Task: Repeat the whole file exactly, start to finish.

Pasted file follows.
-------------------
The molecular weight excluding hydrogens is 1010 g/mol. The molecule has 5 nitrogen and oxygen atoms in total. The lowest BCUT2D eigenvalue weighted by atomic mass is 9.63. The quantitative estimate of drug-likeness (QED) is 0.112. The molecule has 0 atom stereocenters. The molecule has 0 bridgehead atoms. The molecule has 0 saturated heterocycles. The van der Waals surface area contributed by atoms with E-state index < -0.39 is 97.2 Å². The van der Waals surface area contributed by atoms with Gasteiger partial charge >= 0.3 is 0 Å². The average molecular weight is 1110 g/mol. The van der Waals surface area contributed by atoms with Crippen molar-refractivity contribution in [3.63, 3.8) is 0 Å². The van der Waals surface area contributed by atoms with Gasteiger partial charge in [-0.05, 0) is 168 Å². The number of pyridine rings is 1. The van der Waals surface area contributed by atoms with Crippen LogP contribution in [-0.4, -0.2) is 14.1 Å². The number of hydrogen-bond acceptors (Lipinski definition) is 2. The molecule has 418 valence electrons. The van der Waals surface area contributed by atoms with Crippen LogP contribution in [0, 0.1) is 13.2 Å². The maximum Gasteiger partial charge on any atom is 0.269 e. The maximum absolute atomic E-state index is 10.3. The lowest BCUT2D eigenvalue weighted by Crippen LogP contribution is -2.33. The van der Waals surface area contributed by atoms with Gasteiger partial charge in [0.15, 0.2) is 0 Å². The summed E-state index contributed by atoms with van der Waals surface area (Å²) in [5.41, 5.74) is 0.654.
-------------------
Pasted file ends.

The molecular weight excluding hydrogens is 1010 g/mol. The molecule has 5 nitrogen and oxygen atoms in total. The lowest BCUT2D eigenvalue weighted by atomic mass is 9.63. The quantitative estimate of drug-likeness (QED) is 0.112. The molecule has 0 atom stereocenters. The molecule has 0 bridgehead atoms. The molecule has 0 saturated heterocycles. The van der Waals surface area contributed by atoms with E-state index < -0.39 is 97.2 Å². The van der Waals surface area contributed by atoms with Gasteiger partial charge >= 0.3 is 0 Å². The average molecular weight is 1110 g/mol. The van der Waals surface area contributed by atoms with Crippen molar-refractivity contribution in [3.63, 3.8) is 0 Å². The van der Waals surface area contributed by atoms with Gasteiger partial charge in [-0.05, 0) is 168 Å². The number of pyridine rings is 1. The van der Waals surface area contributed by atoms with Crippen LogP contribution in [-0.4, -0.2) is 14.1 Å². The number of hydrogen-bond acceptors (Lipinski definition) is 2. The molecule has 418 valence electrons. The van der Waals surface area contributed by atoms with Crippen LogP contribution in [0, 0.1) is 13.2 Å². The maximum Gasteiger partial charge on any atom is 0.269 e. The maximum absolute atomic E-state index is 10.3. The lowest BCUT2D eigenvalue weighted by Crippen LogP contribution is -2.33. The van der Waals surface area contributed by atoms with Gasteiger partial charge in [0.15, 0.2) is 0 Å². The summed E-state index contributed by atoms with van der Waals surface area (Å²) in [5.41, 5.74) is 0.654.